5 Intellections Every Startup Requires a Virtual Data Room
In the days of predominately hard-copy data such as folders of paper and index cards, securing your data could be as simple as putting a lock on your filing cabinet, or perhaps having a dedicated room with a sturdy, locked door. Things aren’t quite so simple for digital information, and in a digital world, that can be a problem.
This is especially the case for startups where ideas are capital, and being the first to market with a new idea can be the difference between success and failure.
A virtual data room or VDR is the solution to this problem, and here are five reasons why no startup should be without one.
1. Safe and Sound
First and foremost, VDRs offer you secure storage for your data. As mentioned, the protection of new ideas and innovation is crucial in any business, but mainly to startups. Having the hottest new design is of little use if another company gets wind of it and beats you to market.
But it’s not just about ideas. Sensitive information such as employee data, medical records, licensing, and financial information can all be kept safe from prying and evil eyes.
It’s no secret that an email is faster and more reliable than a letter. Digital information is simply more convenient, and that makes a world of difference when dealing with investors, contractors, remote employees, and any other situation in which information in one location is needed in another area.
With a VDR, your data would be available at all times, as opposed to only when there is someone in the office ready to retrieve and send it. And it will be accessible immediately. These simple efficiencies can vastly improve your startup’s viability in those early days and beyond.
3. Easier on the Wallet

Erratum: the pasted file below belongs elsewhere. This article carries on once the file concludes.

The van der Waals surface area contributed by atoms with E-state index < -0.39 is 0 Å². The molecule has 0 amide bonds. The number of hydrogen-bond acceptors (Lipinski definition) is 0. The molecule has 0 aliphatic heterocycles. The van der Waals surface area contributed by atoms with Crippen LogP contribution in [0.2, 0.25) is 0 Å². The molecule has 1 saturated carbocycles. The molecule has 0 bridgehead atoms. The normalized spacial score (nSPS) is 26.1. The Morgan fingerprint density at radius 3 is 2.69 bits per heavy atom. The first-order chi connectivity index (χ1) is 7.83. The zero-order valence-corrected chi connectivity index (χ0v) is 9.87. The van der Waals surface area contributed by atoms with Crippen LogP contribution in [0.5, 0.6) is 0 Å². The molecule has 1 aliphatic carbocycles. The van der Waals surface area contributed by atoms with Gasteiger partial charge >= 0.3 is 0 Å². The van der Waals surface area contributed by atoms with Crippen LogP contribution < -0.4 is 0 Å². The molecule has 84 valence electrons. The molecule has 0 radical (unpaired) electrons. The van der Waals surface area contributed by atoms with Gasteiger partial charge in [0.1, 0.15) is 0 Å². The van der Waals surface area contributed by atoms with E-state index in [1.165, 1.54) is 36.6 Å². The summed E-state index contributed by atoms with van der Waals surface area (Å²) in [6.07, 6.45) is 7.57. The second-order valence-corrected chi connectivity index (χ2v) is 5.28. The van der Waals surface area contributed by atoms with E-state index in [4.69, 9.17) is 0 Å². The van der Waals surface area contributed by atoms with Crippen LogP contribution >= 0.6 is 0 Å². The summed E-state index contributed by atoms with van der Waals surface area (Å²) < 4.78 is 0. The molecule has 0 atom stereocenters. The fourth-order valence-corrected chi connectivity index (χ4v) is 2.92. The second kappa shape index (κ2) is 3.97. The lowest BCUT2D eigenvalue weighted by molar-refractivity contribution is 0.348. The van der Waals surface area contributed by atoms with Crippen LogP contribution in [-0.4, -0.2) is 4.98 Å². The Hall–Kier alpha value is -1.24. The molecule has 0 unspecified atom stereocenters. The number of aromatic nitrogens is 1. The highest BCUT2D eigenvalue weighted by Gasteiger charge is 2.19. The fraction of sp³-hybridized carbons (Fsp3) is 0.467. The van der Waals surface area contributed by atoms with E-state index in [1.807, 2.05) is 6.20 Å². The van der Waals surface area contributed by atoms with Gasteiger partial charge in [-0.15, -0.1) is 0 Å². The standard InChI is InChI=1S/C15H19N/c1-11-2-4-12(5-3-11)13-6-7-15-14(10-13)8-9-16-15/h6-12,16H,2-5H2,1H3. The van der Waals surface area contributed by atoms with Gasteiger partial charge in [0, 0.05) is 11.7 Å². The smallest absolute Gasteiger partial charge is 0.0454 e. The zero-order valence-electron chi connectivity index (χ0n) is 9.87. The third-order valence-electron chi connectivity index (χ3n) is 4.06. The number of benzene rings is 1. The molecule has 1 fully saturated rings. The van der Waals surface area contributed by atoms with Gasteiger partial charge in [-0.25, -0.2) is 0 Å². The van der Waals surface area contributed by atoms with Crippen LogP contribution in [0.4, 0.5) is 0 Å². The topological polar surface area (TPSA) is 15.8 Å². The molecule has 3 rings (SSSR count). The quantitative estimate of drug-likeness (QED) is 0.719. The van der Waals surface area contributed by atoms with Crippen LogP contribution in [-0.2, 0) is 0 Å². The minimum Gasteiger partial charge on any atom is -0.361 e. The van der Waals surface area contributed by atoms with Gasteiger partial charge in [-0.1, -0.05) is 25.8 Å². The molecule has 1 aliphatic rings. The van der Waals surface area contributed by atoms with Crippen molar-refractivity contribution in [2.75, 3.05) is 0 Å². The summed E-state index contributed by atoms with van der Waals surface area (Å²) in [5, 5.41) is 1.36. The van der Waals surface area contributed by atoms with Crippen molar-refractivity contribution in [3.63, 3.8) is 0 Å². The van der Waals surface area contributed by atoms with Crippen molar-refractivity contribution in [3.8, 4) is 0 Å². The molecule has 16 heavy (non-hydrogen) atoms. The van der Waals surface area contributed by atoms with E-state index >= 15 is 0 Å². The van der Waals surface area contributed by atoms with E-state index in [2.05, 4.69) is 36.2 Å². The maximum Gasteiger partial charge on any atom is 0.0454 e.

Technology isn’t always cheap, but even with the costs buying or renting the necessary hardware to run a virtual data room, it still works out far more cost-effective than producing and storing reams of hard-copy data.
The physical space requirements for a standard hard-copy information repository are not only costly but inefficient and inconvenient.
Consider that there are not only the added costs of the space itself and the materials involved in making hard-copy information but also the added labor costs of accessing any information stored in this manner. A search engine is much easier and faster to use than even the best physical filing system.
4. Complete Accountability
When dealing with potentially sensitive data, and especially when access to said data is open to more than one party, it can be essential to keep detailed records of any activity taking place. VDRs are perfect for this, allowing for the total logging of even the smallest edits, deletions, or additions to the data stored within.
This is a crucial feature of VDRs and should be considered an essential aspect of any startup, especially if buying and selling is part of the business. In some cases, it may even fulfill specific regulatory requirements.
Perhaps one of the most significant parts of running a startup is getting the interest, and ultimately the backing, of investors. This is a particularly tricky business, as it requires you to not only sell a potential investor on your idea but also on your ability to deliver on that idea.
It’s not impossible to win such good faith with a winning smile and a firm handshake, but the chances are your potential investors are going to need more than that.
Information transparency will go a long way to gaining that trust. If your investors (or lenders) can see that you are open and honest in your dealings with them, they are far more likely to back you financially.
This can be an issue with hard-copy data, where data leaks are as expected on accident as they are malicious, but with a VDR, you can be sure of secure and convenient data transparency.
So, in conclusion, a startup can succeed with a virtual data room. But with the added convenience, security, and lower costs, the question is, why would they want to?